Hello @WHO thank you for recognising that active video games can help all ages during these difficult days – aiding physical health. Can also aid mental health via social interaction. Play with care and moderation, of course 💪 https://t.co/SkEG4OjipP
— Stuart Dinsey (@Sdinsey1) March 26, 2020
The World Health Organisation (WHO) has recommended “active video games” as part of its official guidelines for stay-at-home activities during the COVID-19 pandemic.
With many countries now instructing the public to remain indoors, WHO has recommended that all healthy adults reserve at least 30 minutes each day for physical activity, and one hour a day for children.
According to WHO, physical activity could include dancing, jump rope, balance training, online exercises classes and playing “active video games”.
“Being active every day is good for your body, mind and spirit especially during COVID-19 outbreak,” WHO said. “And more activities you do can improve your sleep which is also important for good health.”
Video games have also been promoted as a means to stay connected with friends and family by a UK trade body.
Meanwhile Microsoft released free educational content for Minecraft this week, to help parents facing the prospect of home schooling their children.
One active video game, Nintendo’s Ring Fit Adventure, has proved particularly popular among those in isolation. The exercise game is reportedly suffering scarce availability in many regions, and resellers on Amazon are attempting to take advantage with asking prices of upto $300.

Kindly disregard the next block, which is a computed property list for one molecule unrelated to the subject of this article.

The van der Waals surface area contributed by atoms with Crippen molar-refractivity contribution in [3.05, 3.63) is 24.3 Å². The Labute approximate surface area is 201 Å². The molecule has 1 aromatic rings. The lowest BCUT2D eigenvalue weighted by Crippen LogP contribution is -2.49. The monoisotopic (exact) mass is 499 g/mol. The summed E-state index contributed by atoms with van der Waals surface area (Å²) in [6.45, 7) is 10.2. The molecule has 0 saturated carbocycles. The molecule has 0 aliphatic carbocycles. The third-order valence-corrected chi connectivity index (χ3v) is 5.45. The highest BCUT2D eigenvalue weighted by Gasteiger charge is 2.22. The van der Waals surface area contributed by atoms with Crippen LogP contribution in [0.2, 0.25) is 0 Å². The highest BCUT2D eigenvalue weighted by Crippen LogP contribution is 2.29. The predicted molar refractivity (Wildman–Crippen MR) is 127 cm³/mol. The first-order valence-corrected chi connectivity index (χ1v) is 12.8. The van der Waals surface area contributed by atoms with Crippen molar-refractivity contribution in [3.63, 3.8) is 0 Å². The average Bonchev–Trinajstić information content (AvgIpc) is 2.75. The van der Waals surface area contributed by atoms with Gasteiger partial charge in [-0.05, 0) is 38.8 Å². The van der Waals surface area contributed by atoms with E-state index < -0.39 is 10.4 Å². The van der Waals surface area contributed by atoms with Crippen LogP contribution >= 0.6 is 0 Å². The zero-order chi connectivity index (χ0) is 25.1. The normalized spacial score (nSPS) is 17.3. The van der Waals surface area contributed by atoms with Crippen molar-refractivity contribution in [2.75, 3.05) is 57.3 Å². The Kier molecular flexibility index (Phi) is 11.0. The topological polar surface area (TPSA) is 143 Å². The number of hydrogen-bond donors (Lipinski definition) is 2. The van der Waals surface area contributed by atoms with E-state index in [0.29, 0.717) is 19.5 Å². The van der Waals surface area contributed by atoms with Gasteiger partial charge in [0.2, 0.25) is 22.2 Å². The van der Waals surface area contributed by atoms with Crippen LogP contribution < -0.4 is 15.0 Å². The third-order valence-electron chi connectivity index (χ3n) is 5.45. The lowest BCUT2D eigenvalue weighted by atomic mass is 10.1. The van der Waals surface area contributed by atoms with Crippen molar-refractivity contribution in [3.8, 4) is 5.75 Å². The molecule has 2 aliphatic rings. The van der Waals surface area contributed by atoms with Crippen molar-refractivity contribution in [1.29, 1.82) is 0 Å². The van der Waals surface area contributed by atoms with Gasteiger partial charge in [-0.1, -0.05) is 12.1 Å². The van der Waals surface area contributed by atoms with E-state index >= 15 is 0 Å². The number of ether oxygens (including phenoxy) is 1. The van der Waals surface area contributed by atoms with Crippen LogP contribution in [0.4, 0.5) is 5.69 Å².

The WHO’s endorsement of video games as a healthy stay-at-home activity follows its controversial decision to officially recognise ‘gaming disorder’ as an international disease in 2019.
WHO defines gaming disorder as a pattern of gaming behaviour characterised by “impaired control over gaming, increasing priority given to gaming over other activities to the extent that gaming takes precedence over other interests and daily activities, and continuation or escalation of gaming despite the occurrence of negative consequences”.
The decision to classify gaming disorder as a mental health condition was heavily criticised by leading video game firms, who argued the move was not based on sufficiently robust evidence and created a risk of misdiagnosis for patients.
Neuroscientist Nastasia Griffioen warned of the dangers of stigmatising people as being addicted to video games. “If we do stigmatise people basically as being addicted to video games, we might take away those video games when they might be a coping mechanism for a deeper, underlying problem like depression or anxiety”, she said.
The UK’s National Health Service launched the first specialist clinic for game addiction in England in early October.